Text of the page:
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I'm new to Rails, and I'm trying to use the link_to helper to create a link that issues a PUT request instead of a GET request. Specifically, I'm trying to create a link that activates a user's account in my app from the admin's panel. I'm using Rails 3.0.5.

My routes.rb file has:

match '/admin/users/:id/activate' => 'admin#activate_user',
  :action => :activate_user, :via => :put

My view has:

link_to 'Activate', :action => :activate_user, :id => user.id, :method => :put

However this generates the URL (for example) /admin/users/7/activate?method=put with the source code <a href="/admin/users/7/activate?method=put">Activate</a>.

I'd like to generate, instead, <a href = "/admin/users/7/activate" data-method="put">Activate</a>

I realize I could use button_to, but I've been wrestling with this issue for a while and I'm confused why I'm seeing this behavior, when other tutorials say that what I'm doing should be valid. How can I go about creating a link_to helper with the behavior I want?

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up vote 11 down vote accepted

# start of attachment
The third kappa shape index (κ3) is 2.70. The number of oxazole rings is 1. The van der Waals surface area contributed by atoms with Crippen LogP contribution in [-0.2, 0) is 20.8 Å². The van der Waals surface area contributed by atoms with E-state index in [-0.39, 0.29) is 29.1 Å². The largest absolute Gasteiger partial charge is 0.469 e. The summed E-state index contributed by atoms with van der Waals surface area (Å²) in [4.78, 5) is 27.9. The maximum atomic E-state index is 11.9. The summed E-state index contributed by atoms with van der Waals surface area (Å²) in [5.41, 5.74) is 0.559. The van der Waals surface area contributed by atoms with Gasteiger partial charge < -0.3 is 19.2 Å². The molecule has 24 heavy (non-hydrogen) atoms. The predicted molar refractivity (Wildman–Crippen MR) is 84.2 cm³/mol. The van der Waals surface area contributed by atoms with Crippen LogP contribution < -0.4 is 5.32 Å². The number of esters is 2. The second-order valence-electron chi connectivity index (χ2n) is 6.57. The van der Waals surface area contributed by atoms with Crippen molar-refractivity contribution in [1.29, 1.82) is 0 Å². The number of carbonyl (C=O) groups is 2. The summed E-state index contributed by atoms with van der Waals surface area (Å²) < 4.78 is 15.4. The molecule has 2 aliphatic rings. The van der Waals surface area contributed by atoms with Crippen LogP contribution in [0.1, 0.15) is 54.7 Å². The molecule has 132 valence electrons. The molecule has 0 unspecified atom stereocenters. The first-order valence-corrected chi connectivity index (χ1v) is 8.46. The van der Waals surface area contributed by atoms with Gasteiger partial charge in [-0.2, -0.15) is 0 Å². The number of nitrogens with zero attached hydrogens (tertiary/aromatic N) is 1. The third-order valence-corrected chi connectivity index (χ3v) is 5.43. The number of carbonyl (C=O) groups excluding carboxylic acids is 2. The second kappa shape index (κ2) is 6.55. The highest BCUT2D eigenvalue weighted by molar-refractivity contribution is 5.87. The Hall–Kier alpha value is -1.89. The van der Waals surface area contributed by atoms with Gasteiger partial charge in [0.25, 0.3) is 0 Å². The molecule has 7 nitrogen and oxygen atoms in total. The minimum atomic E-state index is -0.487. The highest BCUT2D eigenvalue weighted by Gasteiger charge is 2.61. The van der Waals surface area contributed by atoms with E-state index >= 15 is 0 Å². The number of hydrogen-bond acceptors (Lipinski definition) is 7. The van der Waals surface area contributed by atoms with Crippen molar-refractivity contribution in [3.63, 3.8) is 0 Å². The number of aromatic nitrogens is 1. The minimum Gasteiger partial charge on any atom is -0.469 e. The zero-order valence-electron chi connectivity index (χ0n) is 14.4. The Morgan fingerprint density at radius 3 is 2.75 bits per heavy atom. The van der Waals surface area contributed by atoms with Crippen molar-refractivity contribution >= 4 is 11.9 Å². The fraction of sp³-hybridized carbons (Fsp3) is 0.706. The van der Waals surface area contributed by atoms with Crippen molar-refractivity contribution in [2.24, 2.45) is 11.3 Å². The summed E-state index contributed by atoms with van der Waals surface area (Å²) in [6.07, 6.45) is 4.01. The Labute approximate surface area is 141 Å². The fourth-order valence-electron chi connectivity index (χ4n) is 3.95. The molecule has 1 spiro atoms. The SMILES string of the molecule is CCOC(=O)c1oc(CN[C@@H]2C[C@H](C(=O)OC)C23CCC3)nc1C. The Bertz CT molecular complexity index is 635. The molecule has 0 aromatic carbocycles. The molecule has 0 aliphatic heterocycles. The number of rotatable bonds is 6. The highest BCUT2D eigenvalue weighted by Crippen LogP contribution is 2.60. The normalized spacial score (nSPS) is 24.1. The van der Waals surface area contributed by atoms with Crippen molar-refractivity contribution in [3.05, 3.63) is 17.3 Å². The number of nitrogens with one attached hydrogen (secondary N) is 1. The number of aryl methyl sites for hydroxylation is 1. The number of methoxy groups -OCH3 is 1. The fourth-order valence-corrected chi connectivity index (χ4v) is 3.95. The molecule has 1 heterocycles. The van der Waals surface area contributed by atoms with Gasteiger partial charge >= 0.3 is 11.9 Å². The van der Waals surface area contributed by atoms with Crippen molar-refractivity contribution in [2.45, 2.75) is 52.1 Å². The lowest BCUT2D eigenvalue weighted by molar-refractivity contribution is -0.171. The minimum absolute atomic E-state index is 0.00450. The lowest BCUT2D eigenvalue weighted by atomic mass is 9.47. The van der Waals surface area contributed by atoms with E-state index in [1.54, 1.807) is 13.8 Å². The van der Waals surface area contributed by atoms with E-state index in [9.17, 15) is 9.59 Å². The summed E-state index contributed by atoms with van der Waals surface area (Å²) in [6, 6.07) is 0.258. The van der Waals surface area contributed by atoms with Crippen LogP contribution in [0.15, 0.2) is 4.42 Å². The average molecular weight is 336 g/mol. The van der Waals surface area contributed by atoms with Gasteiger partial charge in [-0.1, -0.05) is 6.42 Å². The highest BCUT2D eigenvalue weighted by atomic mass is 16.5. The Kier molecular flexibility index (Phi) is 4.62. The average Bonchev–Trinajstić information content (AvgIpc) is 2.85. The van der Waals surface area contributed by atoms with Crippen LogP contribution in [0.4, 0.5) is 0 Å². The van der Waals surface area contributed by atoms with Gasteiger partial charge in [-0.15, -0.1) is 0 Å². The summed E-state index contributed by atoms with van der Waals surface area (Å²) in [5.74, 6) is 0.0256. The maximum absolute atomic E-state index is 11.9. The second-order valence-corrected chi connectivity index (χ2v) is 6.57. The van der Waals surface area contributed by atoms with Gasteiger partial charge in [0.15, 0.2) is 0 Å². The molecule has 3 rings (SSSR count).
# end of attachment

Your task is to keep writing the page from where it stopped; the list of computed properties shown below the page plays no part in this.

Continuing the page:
Updated - The link_to helper will do a GET unless a method is specified.

Its better specifying the exact request type, instead of match in your routes file. How about replacing match by put in routes as :

put '/admin/users/:id/activate' => 'admins#activate_user', :as => 'activate_user'

link_to 'Activate', activate_user_path(user.id), method: :put

The activate_user method should reside in admins controller. The docs has more info on link_to helper.

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what does rake routes produce for above put path ?? Can you post it ? – prasvin Feb 16 '12 at 5:32
This works, thanks! And it's the cleanest solution :) – maksim Feb 16 '12 at 6:26
This doesn't work for me. If no method is defined in the link_to, I get a No route matches [GET] error message. – ndemoreau Aug 14 '12 at 6:10
Does not work without :method=>:put. Should not have been accepted. – Grant Birchmeier Jan 6 '14 at 23:35
It only works if you change your routes. Please look at the answer closely before downvoting. – maksim Sep 17 '14 at 1:04

link_to thinks that :method => :put is part of the path hash. You have to tell it otherwise. Wrap your path in brackets.

link_to 'Activate', {:action => :activate_user, :id => user.id}, :method => :put

Now link_to will recognize :method => :put as an option, not part of the link's path.

As a side note, you should try to use route helpers instead of path hashes whenever possible. Keeps things nice and tidy, and avoids nit-picky situations like this.

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That worked, thanks! – maksim Feb 16 '12 at 6:15

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